2004:  July tends to be a pretty slow month, news-wise.  On July 3rd, Maria Sharapova became the first Russian to win at Wimbledon when she defeated defending champion Serena Williams.  On Independence Day, the cornerstone of the Freedom Tower is laid at the site of the former World Trade Center.  That same day, in tennis, Roger Federer won his 2nd of 5 straight Wimbledon titles.  On the 13th, the American League won the Major League Baseball All-Star Game, defeating the NL 9-4 in Houston.  On July 16th, Martha Stewart was sentenced to five months in prison, followed by five months of home confinement.  Not my Martha!  Chicago's Millenium Park, described as the nation's first and most ambitious architectural project of the new millennium, opens on July 16th.  On the 22nd, the 37th San Diego Comic-Con begins.  On the 30th, "Harold and Kumar Go To White Castle" is released in theaters.  Come on, Pookie!  Let's burn this mother down!  

1999:  The Scottish Parliament officially opens, as the Queen transfers power from the London Scottish Offices to the new Scottish Executive in Edinburgh.  Pete Sampras defeats Andre Agassi to win in men's tennis at Wimbledon on July 4th.  On the 8th, "Harry Potter and the Prisoner of Azkaban," the 3rd book in the series, is published.  The same day, Allen Davis is executed by electrocution, the last use of the electric chair in Florida.  On July 9th, "American Pie" opened in theaters nationwide.  They just don't (can't?) make movies like this anymore.  The American League wins the All-Star game 4-1 at Fenway Park in Boston.  Pedro Martinez strikes out the first four batters, winning the MVP.  On the 16th, JFK, Jr. died in a plane crash when the plane he was flying went down near Martha's Vineyard, with his wife Carolyn and sister-in-law Lauren Bessette on board.  On the 18th, New York Yankees pitcher David Cone becomes the 15th pitcher to throw a perfect game.  The infamous "Woodstock 99" festival opens on July 22nd but closes early due to riots and violence.  On the 25th, Lance Armstrong wins the first of seven straight Tour de France races but is later disqualified.  Tony Hawk becomes the first skateboarder to land a "900" on the 27th.  Your guess as to what that is is as good as mine.  On the 31st, NASA intentionally crashes the Discovery Lunar Prospector into the moon's surface, ending its mission to detect water on the moon.  

1994:  On July 1, Yassar Arafat returns to the Gaza Strip, while in Europe, Germany's Roman Herzog is sworn in as President.  On the 2nd, John Wayne Bobbitt and his fiance Kristina Elliot were arrested for domestic battery after John punched the former Vegas dancer in the head.  Months later, he'd spend 15 days in jail after being convicted.  Also, on the 2nd, a US Air DC-9 goes down in North Carolina, killing 37.  July 3rd is the deadliest day in Texas road traffic history when forty-six people were killed in motor vehicle crashes.  Hootie and the Blowfish's debut album, "Cracked Rear View," drops on July 5th.  Hold my hand, Hootie!  On that same day, a website that none of us could live without today first appeared on the internet as Jeff Bezos launched "Amazon."  On July 6th, the iconic film "Forrest Gump" hits theaters.  On the 8th, a preliminary trial ruled there is sufficient evidence to send OJ Simpson to trial.  On the 12th, the American League wins the All-Star Game 7-8 in Pittsburgh.  The NL has to win sometime, right?  The next day, Tonya Harding's ex-husband, Jeff Gillooly, is sentenced to two years in prison for his assault on Nancy Kerrigan.  "The Three Tenors" Placido Domingo, Luciana Pavarotti, and "the other guy" (as Seinfeld called it) Jose Carreras performed with the Los Angeles Philharmonic at Dodger Stadium with an estimated worldwide audience of 1.8 billion viewers.  On July 17, Hulk Hogan defeats Ric Flair to become WCW World Champion for the first time.  On the 18th, Seal's "Kiss From a Rose" was released and won the Grammy Record and Song of the Year.  Crayola introduces scented crayons on the same day.  The New York Jets sign USA Soccer's goalkeeper, Tony Meola, as their new placekicker.  He didn't make it past tryouts; it was mainly a media spectacle.  On July 22nd, OJ Simpson pleads, "Absolutely, 100%, Not Guilty."  Mets pitcher Doc Gooden enters the Betty Ford Clinic for substance abuse on the same day.  On the 23rd, the longest rain delay in baseball history (to that time) of 3 hours and 40 minutes takes place.  When it ends, the Mets lose to the Giants 4-2.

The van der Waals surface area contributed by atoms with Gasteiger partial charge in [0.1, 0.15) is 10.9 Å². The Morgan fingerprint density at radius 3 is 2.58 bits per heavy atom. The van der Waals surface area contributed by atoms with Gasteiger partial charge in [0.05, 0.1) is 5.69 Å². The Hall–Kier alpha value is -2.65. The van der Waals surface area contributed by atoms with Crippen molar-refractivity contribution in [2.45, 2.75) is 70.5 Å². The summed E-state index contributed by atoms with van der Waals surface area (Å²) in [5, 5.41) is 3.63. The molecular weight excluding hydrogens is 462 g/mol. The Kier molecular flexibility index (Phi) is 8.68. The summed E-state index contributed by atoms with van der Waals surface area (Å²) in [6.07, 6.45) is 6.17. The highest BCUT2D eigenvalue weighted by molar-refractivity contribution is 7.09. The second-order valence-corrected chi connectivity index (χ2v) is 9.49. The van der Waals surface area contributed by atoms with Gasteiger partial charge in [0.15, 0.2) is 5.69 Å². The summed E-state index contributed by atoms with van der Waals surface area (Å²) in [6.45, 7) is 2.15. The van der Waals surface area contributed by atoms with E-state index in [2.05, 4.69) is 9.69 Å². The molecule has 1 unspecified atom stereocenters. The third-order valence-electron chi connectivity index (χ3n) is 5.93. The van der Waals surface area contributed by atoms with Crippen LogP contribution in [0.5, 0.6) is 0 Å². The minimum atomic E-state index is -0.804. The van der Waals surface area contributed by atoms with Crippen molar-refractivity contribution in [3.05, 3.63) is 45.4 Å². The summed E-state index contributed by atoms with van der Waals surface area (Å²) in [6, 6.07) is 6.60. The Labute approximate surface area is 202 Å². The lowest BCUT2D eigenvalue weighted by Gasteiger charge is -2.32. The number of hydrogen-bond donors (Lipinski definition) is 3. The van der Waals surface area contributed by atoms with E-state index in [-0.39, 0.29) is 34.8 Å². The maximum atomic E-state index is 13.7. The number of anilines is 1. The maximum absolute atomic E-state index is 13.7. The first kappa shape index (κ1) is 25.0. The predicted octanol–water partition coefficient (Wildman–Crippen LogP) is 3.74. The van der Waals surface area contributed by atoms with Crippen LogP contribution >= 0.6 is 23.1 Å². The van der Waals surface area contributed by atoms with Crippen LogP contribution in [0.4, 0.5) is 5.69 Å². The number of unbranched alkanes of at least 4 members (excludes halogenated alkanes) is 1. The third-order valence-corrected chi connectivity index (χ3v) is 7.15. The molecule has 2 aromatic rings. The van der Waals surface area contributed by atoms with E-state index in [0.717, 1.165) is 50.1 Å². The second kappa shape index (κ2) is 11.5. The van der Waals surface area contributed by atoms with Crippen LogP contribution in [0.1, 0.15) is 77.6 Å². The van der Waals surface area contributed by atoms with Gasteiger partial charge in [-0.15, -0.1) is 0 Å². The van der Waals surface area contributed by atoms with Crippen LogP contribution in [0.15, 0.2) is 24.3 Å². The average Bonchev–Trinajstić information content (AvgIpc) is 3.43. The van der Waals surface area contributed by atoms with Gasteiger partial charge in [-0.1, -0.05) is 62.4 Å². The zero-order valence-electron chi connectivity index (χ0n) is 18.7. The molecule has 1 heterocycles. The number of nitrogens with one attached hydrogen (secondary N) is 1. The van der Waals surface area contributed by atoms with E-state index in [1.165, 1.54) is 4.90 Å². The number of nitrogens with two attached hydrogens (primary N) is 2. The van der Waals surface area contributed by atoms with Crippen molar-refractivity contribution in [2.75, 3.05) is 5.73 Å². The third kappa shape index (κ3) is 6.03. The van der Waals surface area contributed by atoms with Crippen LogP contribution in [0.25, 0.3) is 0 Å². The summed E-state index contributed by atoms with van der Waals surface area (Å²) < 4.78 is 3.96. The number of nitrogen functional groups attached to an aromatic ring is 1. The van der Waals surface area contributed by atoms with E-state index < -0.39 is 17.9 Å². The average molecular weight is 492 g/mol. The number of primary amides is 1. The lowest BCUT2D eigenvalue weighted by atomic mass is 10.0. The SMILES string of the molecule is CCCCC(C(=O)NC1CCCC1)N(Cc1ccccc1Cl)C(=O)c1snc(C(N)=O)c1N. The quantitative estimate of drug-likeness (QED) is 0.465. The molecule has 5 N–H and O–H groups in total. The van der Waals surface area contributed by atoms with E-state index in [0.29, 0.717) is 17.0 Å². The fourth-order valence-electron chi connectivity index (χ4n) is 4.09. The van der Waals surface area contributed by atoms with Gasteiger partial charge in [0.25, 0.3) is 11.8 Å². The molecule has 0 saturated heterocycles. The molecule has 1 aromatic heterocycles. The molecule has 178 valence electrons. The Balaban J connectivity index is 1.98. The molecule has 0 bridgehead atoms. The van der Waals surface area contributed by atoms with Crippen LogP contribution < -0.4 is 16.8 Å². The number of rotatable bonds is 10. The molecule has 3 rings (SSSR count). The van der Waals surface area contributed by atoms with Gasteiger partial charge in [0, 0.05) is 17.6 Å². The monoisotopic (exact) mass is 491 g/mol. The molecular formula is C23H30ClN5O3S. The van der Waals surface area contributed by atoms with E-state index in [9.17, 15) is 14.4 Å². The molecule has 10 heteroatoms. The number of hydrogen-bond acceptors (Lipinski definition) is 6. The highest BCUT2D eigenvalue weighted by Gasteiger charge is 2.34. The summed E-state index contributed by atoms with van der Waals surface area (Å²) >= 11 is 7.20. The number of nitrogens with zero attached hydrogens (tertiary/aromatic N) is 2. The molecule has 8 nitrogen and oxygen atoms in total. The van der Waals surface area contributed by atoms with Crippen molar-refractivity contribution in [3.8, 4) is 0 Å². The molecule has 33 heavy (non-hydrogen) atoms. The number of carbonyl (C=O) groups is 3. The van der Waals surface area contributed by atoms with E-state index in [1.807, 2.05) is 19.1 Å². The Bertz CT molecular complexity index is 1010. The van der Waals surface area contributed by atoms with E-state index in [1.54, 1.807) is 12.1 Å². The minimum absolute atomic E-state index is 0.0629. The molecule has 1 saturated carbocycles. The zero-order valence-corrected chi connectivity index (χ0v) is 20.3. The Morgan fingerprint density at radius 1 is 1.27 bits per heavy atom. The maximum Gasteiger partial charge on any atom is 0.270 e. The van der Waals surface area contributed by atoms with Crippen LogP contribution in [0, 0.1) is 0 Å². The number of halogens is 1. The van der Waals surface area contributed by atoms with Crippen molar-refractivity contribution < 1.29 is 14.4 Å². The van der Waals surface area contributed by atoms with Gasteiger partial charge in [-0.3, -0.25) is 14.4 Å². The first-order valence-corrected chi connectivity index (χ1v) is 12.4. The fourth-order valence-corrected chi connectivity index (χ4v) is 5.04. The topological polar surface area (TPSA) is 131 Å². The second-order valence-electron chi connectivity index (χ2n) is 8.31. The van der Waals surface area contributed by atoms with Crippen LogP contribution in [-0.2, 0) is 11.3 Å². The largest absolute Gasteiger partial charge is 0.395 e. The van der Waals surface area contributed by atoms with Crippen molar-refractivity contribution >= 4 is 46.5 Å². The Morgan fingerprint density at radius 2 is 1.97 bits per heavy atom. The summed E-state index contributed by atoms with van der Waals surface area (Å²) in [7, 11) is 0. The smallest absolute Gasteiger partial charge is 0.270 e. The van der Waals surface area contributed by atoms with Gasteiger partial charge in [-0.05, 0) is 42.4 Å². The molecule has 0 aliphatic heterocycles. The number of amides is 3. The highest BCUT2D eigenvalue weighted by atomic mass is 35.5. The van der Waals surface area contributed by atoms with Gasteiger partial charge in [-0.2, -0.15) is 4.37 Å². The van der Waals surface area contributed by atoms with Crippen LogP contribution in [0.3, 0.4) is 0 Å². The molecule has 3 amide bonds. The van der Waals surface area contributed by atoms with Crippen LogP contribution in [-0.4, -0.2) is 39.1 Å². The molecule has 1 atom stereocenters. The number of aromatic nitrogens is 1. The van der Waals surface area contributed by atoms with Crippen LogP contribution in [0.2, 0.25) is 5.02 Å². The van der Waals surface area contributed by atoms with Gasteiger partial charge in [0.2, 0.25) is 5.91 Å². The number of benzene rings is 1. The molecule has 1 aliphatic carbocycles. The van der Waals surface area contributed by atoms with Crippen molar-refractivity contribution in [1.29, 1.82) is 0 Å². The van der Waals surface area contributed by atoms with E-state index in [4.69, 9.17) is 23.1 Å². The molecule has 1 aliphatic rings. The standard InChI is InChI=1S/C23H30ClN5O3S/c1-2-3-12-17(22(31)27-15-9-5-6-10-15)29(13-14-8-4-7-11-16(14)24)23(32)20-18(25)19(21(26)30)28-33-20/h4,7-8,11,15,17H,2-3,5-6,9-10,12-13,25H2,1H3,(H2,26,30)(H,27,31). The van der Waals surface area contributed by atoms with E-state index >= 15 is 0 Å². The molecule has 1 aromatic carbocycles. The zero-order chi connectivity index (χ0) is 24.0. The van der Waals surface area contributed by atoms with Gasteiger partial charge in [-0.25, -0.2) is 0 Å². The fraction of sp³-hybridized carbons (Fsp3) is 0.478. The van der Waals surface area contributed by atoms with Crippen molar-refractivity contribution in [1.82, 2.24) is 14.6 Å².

2004: "Spider-Man 2"